Jim met his wife Moira at the tender age of 18, first day, first night at university. The couple married when they were 24, and before long became parents to three young children.
He said, ‘It’s like a charmed life and you think, what can go wrong? It was a sunny day, sat in the garden, and Moira just said, “I think I’ve got a lump”. When Deborah started to feel the effects of kidney disease, she started to explore her options to improve her quality of life.’
Moira went for tests, and the result was conclusive. It was breast cancer. Deborah’s husband volunteered to be tested as a living donor but he had high blood pressure issues and couldn’t proceed. Deborah’s only option was to start dialysis.
He said, ‘You just get that icy cold feeling. Fear in the pit of your stomach.’
In 1995, Moira had the lump removed and for a time there was no sign of the disease. But then the cancer returned, and this time it spread to her bones and lungs, and then her brain.
Jim said, ‘I can remember her saying on one of these holiday trips across to France, she’d watched me with the three kids around me and she said, you know, the hardest thing for her to realise was that’s what the future was going to be. She wasn’t in that picture.’
After four years of medical treatment, Moira was discharged from hospital for the final time, to be at home with Jim and their three children.
He said, ‘The kids had gone to bed and I was just sitting on the bed next to Moira with my arm round her and round about midnight she just very peacefully stopped breathing. She just died.
Time’s a great healer but here we are 16 years on and sitting talking about Moira and the tears start flowing, it’s in you, its deep in you, it doesn’t go away, it never goes away.’
When Connie Johncock left school, she was full of ideas about her future.
Connie said, ‘It was get my degree, get a job, see the world and then settle down, get a house and anything that life threw at me I thought I could handle. I thought I was made of iron.’
Connie was aware of Breast Cancer, as there was a history of the disease in her family.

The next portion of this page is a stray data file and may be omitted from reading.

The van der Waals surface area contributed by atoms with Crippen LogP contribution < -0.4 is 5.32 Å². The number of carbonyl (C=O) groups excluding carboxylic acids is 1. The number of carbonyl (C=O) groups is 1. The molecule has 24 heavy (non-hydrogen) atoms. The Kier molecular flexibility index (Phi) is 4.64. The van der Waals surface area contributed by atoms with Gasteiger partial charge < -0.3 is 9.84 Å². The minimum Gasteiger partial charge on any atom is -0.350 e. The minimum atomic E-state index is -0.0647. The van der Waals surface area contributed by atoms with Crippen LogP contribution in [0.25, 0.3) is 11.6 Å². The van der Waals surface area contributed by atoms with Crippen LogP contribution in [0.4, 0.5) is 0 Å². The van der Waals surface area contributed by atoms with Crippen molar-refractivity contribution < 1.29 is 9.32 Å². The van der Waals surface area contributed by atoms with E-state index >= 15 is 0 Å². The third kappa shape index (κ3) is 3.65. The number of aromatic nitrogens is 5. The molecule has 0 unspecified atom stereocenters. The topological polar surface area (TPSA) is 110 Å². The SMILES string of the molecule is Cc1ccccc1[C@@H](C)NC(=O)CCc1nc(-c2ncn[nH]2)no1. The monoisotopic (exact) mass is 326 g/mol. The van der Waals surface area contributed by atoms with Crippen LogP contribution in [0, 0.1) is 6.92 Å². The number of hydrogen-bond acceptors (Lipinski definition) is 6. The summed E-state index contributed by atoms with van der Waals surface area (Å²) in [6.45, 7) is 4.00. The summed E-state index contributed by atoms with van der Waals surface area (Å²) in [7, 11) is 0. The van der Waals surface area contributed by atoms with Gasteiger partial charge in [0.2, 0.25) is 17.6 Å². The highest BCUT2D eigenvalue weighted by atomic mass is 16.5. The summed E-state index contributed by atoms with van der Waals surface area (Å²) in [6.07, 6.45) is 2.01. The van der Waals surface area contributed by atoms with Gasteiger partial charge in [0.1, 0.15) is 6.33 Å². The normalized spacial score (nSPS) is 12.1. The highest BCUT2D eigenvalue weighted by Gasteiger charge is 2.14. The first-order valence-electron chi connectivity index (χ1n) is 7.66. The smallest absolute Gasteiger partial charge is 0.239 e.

She said, ‘My nana and my aunt caught it in their 30s. So now and then I would just give myself a check and then one day during the Christmas I felt something that wasn’t quite right.’
Tests confirmed that like her nan and her aunt before her, Connie now had breast cancer.
Connie said, ‘I felt like I’d walked right into a massive brick wall. I can’t quite remember how the rest of it went, it was a blur.’
Connie had a mastectomy and chemotherapy, but within weeks her doctor confirmed that the cancer had spread to her liver.
She said, ‘I just remember asking him, you know, can I have a transplant, what can you do? And he said there’s nothing we can do. Hearing those words is quite tough.
Maybe I’ve only got 5 years, that’s not enough. I’ll be 28, it’s not enough. What can I do in 5 years that I should have a lifetime to do?’
Dr Paul Shore
Breast Cancer Now fund around 450 scientists throughout the UK and Ireland. One of those scientists is Dr Paul Shore of The University of Manchester. His research is revealing the complex ways that breast cancer cells behave.
Paul said, ‘Most people might think that the primary breast cancer was the cause of the loss of life but in most cases it’s because the breast cancers spread to other organs in the body.’
Paul’s pioneering research has identified a gene that causes breast cancer cells to spread.
He said, ‘When the cell becomes cancerous it becomes very mobile, it will move out of the breast in to the blood stream. When we remove this gene that we’ve discovered, what we saw was these cells are no longer able to move. For us it was very exciting discovery that could well be a way to prevent breast cancers from spreading.’
And for Paul there’s also a personal motivation for his research. His wife was diagnosed with breast cancer in 2008.
He said, ‘The funding that we get from Breast Cancer Now is absolutely essential to enable us to ultimately develop drugs to cure breast cancer.’
Nearly a thousand women lose their life to breast cancer every month in the UK. Research offers desperately needed hope for the future.
|Executive Producer||Ruth Shurman|
|Series Producer||Alex Steinitz|